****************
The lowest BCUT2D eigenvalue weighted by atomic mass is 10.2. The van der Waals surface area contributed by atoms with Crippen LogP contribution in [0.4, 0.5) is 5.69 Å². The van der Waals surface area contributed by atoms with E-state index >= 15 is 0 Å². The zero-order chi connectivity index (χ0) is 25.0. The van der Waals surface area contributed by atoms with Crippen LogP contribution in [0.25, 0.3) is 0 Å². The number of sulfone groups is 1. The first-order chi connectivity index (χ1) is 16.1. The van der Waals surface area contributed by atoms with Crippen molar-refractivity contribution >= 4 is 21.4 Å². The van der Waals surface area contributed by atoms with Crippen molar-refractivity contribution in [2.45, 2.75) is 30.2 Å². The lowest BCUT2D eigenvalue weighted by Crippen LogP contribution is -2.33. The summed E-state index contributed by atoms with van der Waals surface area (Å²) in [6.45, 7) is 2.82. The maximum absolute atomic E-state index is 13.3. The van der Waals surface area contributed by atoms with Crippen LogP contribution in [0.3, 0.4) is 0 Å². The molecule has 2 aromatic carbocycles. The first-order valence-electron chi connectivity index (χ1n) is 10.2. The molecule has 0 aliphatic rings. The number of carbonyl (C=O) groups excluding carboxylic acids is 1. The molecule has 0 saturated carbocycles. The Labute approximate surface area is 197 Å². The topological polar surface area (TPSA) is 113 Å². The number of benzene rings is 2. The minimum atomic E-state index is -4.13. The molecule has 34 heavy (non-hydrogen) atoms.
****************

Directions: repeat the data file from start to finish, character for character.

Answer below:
The lowest BCUT2D eigenvalue weighted by atomic mass is 10.2. The van der Waals surface area contributed by atoms with Crippen LogP contribution in [0.4, 0.5) is 5.69 Å². The van der Waals surface area contributed by atoms with E-state index >= 15 is 0 Å². The zero-order chi connectivity index (χ0) is 25.0. The van der Waals surface area contributed by atoms with Crippen LogP contribution in [0.25, 0.3) is 0 Å². The number of sulfone groups is 1. The first-order chi connectivity index (χ1) is 16.1. The van der Waals surface area contributed by atoms with Crippen molar-refractivity contribution >= 4 is 21.4 Å². The van der Waals surface area contributed by atoms with Crippen molar-refractivity contribution in [2.45, 2.75) is 30.2 Å². The lowest BCUT2D eigenvalue weighted by Crippen LogP contribution is -2.33. The summed E-state index contributed by atoms with van der Waals surface area (Å²) in [6.45, 7) is 2.82. The maximum absolute atomic E-state index is 13.3. The van der Waals surface area contributed by atoms with Crippen LogP contribution in [0.3, 0.4) is 0 Å². The molecule has 2 aromatic carbocycles. The first-order valence-electron chi connectivity index (χ1n) is 10.2. The molecule has 0 aliphatic rings. The number of carbonyl (C=O) groups excluding carboxylic acids is 1. The molecule has 0 saturated carbocycles. The Labute approximate surface area is 197 Å². The topological polar surface area (TPSA) is 113 Å². The number of benzene rings is 2. The minimum atomic E-state index is -4.13. The molecule has 34 heavy (non-hydrogen) atoms.